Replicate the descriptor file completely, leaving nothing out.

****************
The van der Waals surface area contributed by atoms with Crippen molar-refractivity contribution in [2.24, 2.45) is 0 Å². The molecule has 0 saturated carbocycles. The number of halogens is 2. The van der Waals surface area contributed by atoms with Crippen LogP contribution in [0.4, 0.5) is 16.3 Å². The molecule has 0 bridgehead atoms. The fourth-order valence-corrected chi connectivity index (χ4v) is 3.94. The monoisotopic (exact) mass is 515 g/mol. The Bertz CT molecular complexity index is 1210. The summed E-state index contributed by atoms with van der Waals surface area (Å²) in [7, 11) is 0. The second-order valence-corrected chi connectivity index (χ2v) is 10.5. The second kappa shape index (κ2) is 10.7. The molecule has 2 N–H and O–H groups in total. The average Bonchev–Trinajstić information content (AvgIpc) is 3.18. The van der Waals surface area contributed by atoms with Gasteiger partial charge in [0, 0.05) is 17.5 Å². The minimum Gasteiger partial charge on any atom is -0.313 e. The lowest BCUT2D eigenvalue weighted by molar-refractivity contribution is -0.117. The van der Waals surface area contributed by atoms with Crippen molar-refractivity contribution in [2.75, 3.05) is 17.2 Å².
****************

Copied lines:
The van der Waals surface area contributed by atoms with Crippen molar-refractivity contribution in [2.24, 2.45) is 0 Å². The molecule has 0 saturated carbocycles. The number of halogens is 2. The van der Waals surface area contributed by atoms with Crippen LogP contribution in [0.4, 0.5) is 16.3 Å². The molecule has 0 bridgehead atoms. The fourth-order valence-corrected chi connectivity index (χ4v) is 3.94. The monoisotopic (exact) mass is 515 g/mol. The Bertz CT molecular complexity index is 1210. The summed E-state index contributed by atoms with van der Waals surface area (Å²) in [7, 11) is 0. The second-order valence-corrected chi connectivity index (χ2v) is 10.5. The second kappa shape index (κ2) is 10.7. The molecule has 2 N–H and O–H groups in total. The average Bonchev–Trinajstić information content (AvgIpc) is 3.18. The van der Waals surface area contributed by atoms with Gasteiger partial charge in [0, 0.05) is 17.5 Å². The minimum Gasteiger partial charge on any atom is -0.313 e. The lowest BCUT2D eigenvalue weighted by molar-refractivity contribution is -0.117. The van der Waals surface area contributed by atoms with Crippen molar-refractivity contribution in [2.75, 3.05) is 17.2 Å².